However, Uys in this time not only made films. Amongst the local acting legends that starred in Werner Grünbauer’s Paul Kruger (1955) was André Huguenet, James Norval, Siegfried Mynhardt, and Jamie Uys (Grünbauer 1955). It was exceptionally rare to see Uys in a film he did not make himself. The famed actor-director detested acting even in his own pictures; let alone someone else’s. When Uys started his career, the struggling storyteller could not afford to pay professional actors. Now that he could, Jamie Uys had become such a well known and loved screen personality that commercial logic dictated that he had to act (Van Deventer 1985:9). If he had no choice about acting, then he would rather star in his own films. Jamie and Jok Uys’s next film was a proper remake of Daar doer in die Bosveld – entitled Die Bosvelder (The Bushvelder): Shot in 35mm film, and colour, with decent production facilities, not to mention a proper budget. Tried and tested, South Africans in 1955 once again flocked to see Uys’s fumbling-but-loveable Bushveld farmer (Uys 1955).

As the popularity and critical acclaim, at home and abroad, of his works (of whatever kind) increased, aspiring filmmakers jostled for an opportunity to work with and learn from Jamie Uys. In 1959, Uys gave one aspiring filmmaker such an opportunity: Elmo de Witt (who had joined the Uys team as assistant cameraman in 1954) made his debut as director with Uys’s Satanskoraal (Satan’s Coral). Uys wrote and produced this adventure-drama, which told of illicit coral poaching. Quite a feat for that time was the many underwater scenes, which were shot by cameramen Judex Viljoen and Vincent Cox (De Witt 1959).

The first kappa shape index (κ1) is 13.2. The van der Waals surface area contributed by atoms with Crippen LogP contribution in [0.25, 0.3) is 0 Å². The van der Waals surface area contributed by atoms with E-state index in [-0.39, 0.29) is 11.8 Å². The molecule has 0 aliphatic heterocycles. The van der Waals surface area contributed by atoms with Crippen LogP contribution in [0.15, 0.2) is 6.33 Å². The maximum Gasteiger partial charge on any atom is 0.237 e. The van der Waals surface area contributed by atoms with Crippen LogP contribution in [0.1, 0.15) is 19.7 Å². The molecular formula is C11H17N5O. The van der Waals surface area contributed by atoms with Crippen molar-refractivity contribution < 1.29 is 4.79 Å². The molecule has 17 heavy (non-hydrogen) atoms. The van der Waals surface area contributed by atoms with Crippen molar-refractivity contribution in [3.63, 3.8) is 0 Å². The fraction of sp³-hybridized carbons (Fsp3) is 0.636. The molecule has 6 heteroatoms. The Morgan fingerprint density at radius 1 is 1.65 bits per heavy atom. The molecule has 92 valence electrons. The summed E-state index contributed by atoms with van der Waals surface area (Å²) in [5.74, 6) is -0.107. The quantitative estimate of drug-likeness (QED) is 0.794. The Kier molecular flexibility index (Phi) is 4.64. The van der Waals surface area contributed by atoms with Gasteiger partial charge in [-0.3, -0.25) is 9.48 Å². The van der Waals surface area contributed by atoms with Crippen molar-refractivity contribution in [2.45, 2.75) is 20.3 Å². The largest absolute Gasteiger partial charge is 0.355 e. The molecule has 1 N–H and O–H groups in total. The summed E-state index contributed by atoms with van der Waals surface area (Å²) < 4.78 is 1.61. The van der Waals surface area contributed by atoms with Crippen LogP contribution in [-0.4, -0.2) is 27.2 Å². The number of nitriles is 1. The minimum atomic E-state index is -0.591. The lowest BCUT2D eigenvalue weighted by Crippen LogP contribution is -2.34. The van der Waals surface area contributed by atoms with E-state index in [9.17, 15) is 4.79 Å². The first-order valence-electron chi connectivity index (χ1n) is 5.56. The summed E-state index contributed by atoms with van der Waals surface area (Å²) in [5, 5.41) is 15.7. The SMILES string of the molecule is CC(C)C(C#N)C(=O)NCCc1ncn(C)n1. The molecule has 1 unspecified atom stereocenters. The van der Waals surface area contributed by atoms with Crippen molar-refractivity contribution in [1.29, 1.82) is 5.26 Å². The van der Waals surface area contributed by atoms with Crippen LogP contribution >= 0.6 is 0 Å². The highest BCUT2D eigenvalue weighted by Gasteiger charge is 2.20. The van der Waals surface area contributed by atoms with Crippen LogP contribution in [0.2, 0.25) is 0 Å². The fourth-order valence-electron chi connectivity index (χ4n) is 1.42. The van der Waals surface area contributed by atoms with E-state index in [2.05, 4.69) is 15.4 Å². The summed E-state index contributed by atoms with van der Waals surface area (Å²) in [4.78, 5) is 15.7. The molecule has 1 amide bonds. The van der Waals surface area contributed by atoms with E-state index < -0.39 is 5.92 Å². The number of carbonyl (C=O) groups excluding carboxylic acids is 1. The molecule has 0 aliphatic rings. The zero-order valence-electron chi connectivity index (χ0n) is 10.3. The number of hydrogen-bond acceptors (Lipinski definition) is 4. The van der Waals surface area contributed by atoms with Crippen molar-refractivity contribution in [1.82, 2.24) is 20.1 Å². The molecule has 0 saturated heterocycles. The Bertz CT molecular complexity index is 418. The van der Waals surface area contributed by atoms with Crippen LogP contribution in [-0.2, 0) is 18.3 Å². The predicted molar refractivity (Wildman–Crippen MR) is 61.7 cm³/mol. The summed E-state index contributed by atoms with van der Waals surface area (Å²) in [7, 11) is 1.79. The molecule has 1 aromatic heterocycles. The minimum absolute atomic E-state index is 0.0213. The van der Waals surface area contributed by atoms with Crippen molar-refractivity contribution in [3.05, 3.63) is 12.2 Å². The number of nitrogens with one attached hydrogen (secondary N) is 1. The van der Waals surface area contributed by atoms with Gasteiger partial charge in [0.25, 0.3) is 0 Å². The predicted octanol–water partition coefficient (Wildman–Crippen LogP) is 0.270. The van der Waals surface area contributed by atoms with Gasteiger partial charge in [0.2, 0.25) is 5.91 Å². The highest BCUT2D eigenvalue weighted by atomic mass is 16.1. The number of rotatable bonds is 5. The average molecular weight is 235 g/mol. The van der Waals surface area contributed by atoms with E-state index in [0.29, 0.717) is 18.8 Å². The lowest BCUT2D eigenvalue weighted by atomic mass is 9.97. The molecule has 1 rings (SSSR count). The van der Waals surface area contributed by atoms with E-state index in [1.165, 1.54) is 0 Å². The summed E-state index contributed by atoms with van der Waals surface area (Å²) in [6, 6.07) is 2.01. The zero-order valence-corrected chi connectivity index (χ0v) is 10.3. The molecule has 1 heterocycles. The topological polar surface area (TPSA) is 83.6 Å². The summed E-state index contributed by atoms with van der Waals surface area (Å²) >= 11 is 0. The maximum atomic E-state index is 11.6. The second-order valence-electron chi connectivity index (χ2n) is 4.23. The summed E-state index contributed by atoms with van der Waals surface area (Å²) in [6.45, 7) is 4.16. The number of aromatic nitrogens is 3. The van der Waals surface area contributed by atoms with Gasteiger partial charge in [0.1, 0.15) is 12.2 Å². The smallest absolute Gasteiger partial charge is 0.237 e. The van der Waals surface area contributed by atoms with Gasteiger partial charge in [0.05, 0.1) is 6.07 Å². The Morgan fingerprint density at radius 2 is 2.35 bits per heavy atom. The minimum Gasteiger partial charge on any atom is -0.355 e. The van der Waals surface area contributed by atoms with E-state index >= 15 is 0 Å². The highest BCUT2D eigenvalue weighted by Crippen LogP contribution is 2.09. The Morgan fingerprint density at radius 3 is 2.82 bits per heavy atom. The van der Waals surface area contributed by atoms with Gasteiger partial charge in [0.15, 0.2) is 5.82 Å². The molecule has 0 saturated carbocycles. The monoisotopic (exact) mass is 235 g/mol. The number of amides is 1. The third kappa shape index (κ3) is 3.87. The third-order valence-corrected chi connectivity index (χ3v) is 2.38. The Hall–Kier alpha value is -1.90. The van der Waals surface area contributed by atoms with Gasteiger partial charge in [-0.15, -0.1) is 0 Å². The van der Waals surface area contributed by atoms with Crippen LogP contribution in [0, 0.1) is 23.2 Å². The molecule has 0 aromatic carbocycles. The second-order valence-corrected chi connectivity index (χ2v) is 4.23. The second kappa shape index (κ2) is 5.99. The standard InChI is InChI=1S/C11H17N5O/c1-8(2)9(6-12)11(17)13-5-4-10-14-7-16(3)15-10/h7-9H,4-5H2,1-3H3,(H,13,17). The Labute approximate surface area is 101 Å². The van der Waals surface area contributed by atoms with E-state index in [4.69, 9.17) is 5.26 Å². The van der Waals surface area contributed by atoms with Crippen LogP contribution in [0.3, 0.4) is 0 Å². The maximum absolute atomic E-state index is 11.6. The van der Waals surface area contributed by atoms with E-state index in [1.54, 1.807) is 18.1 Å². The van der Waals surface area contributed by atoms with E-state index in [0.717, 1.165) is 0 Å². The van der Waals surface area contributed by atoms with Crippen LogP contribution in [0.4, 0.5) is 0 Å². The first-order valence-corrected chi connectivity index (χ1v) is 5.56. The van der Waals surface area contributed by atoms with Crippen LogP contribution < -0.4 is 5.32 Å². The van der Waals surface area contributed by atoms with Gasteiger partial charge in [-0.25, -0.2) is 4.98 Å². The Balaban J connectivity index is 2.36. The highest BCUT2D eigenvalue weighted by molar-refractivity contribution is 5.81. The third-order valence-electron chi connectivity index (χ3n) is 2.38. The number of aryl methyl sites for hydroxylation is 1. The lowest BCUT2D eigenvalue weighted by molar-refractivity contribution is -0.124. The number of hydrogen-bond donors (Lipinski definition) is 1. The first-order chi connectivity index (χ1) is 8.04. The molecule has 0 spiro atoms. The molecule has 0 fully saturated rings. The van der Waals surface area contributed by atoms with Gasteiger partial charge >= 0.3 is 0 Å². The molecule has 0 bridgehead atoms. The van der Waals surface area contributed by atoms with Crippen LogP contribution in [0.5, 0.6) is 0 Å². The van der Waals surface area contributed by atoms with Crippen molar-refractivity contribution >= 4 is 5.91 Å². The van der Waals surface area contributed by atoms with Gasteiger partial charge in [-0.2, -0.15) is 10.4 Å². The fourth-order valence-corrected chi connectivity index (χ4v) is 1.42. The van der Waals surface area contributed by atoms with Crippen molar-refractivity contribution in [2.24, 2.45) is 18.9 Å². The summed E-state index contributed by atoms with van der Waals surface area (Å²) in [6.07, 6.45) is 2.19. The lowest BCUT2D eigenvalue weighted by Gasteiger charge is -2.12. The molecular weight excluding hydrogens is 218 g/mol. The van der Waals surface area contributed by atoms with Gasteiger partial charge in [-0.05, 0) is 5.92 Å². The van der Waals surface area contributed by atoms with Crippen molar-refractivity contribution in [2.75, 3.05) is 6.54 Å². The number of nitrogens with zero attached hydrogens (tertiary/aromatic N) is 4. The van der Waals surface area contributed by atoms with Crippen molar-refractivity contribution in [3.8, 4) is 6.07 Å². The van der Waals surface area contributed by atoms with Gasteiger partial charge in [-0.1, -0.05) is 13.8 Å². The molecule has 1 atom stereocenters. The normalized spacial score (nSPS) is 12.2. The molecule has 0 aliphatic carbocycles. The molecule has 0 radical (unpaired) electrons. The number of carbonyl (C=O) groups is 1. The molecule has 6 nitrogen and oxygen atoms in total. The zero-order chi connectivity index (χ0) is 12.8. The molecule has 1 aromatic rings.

After having completed a few documentaries, Uys created one of his most memorable films: Rip van Wyk (Nofal 1960). Based on the folktale of Rip van Winkle, the film tells the story of a farmer who sleeps for a hundred years and wakes to find a vastly different world from the one he fell asleep in: Sasolburg now stands where his tranquil farm had been. The script of this Jamie Uys Films’s production was written by Emil Nofal, who also acted as director, while Van Wyk was played by Uys. The production was exceptional in the sense that it was filmed twice – once in Afrikaans and once in English (Cave 1973). Apart from its local success, the film had a good reception in England, where it was shown at London’s National Film Theatre. The picture was officially heralded at the subsequent London Film Festival as the Outstanding Film of the Year, and awarded the Commonwealth Film Award by the Royal Society of Arts (see Mimosa Films n.d. and Le Roux and Fourie 1982:80).